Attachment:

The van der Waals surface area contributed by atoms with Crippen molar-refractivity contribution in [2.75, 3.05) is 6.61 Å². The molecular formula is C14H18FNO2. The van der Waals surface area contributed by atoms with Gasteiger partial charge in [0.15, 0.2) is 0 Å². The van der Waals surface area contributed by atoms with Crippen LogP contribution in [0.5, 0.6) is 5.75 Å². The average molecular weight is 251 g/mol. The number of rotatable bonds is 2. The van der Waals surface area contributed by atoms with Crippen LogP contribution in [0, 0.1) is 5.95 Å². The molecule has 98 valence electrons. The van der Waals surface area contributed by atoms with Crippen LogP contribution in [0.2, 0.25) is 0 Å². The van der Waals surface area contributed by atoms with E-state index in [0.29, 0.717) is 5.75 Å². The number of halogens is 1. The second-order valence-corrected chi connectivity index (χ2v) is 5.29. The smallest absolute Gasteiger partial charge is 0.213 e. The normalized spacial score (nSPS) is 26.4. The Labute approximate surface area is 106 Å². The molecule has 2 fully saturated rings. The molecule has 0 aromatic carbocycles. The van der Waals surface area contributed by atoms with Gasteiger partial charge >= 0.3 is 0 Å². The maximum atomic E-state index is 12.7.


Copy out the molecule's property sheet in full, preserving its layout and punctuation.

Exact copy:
The van der Waals surface area contributed by atoms with Crippen molar-refractivity contribution in [2.75, 3.05) is 6.61 Å². The molecular formula is C14H18FNO2. The van der Waals surface area contributed by atoms with Gasteiger partial charge in [0.15, 0.2) is 0 Å². The van der Waals surface area contributed by atoms with Crippen LogP contribution in [0.5, 0.6) is 5.75 Å². The average molecular weight is 251 g/mol. The number of rotatable bonds is 2. The van der Waals surface area contributed by atoms with Crippen LogP contribution in [0, 0.1) is 5.95 Å². The molecule has 98 valence electrons. The van der Waals surface area contributed by atoms with Crippen LogP contribution in [0.2, 0.25) is 0 Å². The van der Waals surface area contributed by atoms with E-state index in [0.29, 0.717) is 5.75 Å². The number of halogens is 1. The second-order valence-corrected chi connectivity index (χ2v) is 5.29. The smallest absolute Gasteiger partial charge is 0.213 e. The normalized spacial score (nSPS) is 26.4. The Labute approximate surface area is 106 Å². The molecule has 2 fully saturated rings. The molecule has 0 aromatic carbocycles. The van der Waals surface area contributed by atoms with Gasteiger partial charge >= 0.3 is 0 Å². The maximum atomic E-state index is 12.7.